And the idea that two people can read the Bible and come away with two totally different ideas, that’s kind of central to so much of what’s happening in this country right now, right?
There’s this conversation happening right now about the border where people will say, “Oh, if you actually believed in the Bible, you would help the women and children at the border.” And then the people on the other side are saying, “No, we do believe the Bible and we believe that we’re protecting America.” And so both sides are accusing the other of twisting the [Bible’s] words to justify their beliefs.
I wonder what would happen if we stopped taking an ancient literary text to justify every single little thing we do in America and just, like, had some conversations. I think that’s almost impossible because there is a huge portion of America that does use the Bible to justify everything that they do. But I also feel like getting into that battle is kind of a foolish fight, because we could go back and forth for days throwing Bible verses at each other and absolutely never get anywhere. And I don’t think that’s the fight where I want to be. The fight where I want to be is just doing the good things.
I went to a Lutheran college, and one of the first things that I had to do there was read Dietrich Bonhoeffer, and he does this thing where he wrestles with questions like: “Is murder good? Is it bad? Let me look at the Bible and decide.” And he does this whole thing where in the end he’s like: “Yeah, I could use this book and literally justify either side. How about I just do what I know I need to do.”
There’s this verse…. Oh my God, I’m going to quote a verse at you. I haven’t done it yet.
There’s this verse I think about all the time and it’s basically, “To him who knows to do good and does not do it, to him it is sin.” I think the concept of sin is very theologically problematic to say the least. But I think the point of that is, like, if you know the right thing to do and you do not do it, what are you even here for?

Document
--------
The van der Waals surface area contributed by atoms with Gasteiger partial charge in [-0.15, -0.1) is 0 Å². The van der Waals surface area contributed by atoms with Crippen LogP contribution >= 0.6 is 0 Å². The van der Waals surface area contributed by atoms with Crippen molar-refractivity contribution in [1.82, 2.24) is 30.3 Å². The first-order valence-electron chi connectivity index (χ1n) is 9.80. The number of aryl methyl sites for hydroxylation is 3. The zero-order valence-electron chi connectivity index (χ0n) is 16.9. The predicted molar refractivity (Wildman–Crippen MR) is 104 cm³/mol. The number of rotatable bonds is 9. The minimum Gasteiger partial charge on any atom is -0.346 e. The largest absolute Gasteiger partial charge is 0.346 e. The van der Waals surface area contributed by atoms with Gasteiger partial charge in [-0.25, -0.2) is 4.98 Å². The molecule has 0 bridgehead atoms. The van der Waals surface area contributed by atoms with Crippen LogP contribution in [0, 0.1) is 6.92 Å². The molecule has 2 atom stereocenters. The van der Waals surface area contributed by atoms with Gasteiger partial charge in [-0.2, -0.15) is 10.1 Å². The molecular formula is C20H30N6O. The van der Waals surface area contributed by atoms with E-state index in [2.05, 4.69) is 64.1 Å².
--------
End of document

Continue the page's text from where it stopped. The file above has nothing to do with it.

I saw you post on Twitter that no interviewers had asked you about hot Jesus yet. So … talk to me about hot Jesus.
Oh, hot Jesus! I feel like if Christians would just have some sex, hot Jesus wouldn’t be so weird. It is just something I’ve always noticed and has always made me laugh. Like there’s this one modern worship song that I kind of love because of how super creepy it is—the chorus is like, “Make me, mold me, fill me, use me.” And I’m always like, “Wow, I’ve seen that porn, you don’t have to sing about it in a church service!” In Sunday school as a kid, you’re taught, “If you have sinful thoughts, just think about Jesus or like look on the cross.” What exactly is that supposed to accomplish except some sort of weird Jesus fetish, you know?
There’s a real problem with depictions of Jesus, right? They’re all white men who look a little bit like Brad Pitt, and, as we all know historically, Jesus did not look like that. He was black or Middle Eastern. He was Jewish. He wasn’t this American Corn-Fed God. And I just feel like maybe if we could all allow ourselves to embrace our bodies, have a little good sex, and then try to make a picture of Jesus, maybe he’d end up looking like a Middle-Eastern Steve Buscemi and we could all just be normal about this.
And I do seriously think it relates to this sublimation of physical desire and the separation of ourselves from our bodies, which is what Evangelical Christianity is all about. But in researching the book, one of the things I learned was that that’s not how faith has to be. There are Christian traditions that embrace the body and don’t see it as this shameful thing. You can orgasm and still love Jesus and it’s going to be fine.
This interview has been edited for length and clarity.